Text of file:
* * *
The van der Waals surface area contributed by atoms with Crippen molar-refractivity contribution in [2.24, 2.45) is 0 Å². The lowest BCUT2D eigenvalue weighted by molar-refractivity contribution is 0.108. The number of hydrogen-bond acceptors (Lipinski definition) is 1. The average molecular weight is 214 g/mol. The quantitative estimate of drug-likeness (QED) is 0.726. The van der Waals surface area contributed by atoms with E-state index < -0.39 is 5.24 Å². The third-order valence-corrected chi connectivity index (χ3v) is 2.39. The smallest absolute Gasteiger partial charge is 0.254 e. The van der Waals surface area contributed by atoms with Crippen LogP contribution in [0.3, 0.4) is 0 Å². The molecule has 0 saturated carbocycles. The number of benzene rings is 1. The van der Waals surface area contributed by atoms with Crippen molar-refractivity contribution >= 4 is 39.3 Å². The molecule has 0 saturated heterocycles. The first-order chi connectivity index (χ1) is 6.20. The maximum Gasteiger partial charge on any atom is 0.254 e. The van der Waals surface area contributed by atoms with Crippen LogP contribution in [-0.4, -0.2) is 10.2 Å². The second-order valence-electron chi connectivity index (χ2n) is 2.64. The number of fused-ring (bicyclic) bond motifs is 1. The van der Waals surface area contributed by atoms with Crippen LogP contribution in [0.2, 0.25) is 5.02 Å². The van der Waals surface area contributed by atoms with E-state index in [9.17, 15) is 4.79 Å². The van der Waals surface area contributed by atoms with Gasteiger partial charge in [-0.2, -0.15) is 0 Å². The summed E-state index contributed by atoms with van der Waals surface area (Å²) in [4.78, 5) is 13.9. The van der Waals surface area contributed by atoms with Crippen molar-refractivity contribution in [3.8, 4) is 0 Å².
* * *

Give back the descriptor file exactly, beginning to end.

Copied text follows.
The van der Waals surface area contributed by atoms with Crippen molar-refractivity contribution in [2.24, 2.45) is 0 Å². The lowest BCUT2D eigenvalue weighted by molar-refractivity contribution is 0.108. The number of hydrogen-bond acceptors (Lipinski definition) is 1. The average molecular weight is 214 g/mol. The quantitative estimate of drug-likeness (QED) is 0.726. The van der Waals surface area contributed by atoms with E-state index < -0.39 is 5.24 Å². The third-order valence-corrected chi connectivity index (χ3v) is 2.39. The smallest absolute Gasteiger partial charge is 0.254 e. The van der Waals surface area contributed by atoms with Crippen LogP contribution in [0.3, 0.4) is 0 Å². The molecule has 0 saturated carbocycles. The number of benzene rings is 1. The van der Waals surface area contributed by atoms with Crippen molar-refractivity contribution >= 4 is 39.3 Å². The molecule has 0 saturated heterocycles. The first-order chi connectivity index (χ1) is 6.20. The maximum Gasteiger partial charge on any atom is 0.254 e. The van der Waals surface area contributed by atoms with Crippen LogP contribution in [-0.4, -0.2) is 10.2 Å². The second-order valence-electron chi connectivity index (χ2n) is 2.64. The number of fused-ring (bicyclic) bond motifs is 1. The van der Waals surface area contributed by atoms with Crippen LogP contribution in [0.2, 0.25) is 5.02 Å². The van der Waals surface area contributed by atoms with E-state index in [9.17, 15) is 4.79 Å². The van der Waals surface area contributed by atoms with Gasteiger partial charge in [-0.2, -0.15) is 0 Å². The summed E-state index contributed by atoms with van der Waals surface area (Å²) in [4.78, 5) is 13.9. The van der Waals surface area contributed by atoms with Crippen molar-refractivity contribution in [3.8, 4) is 0 Å².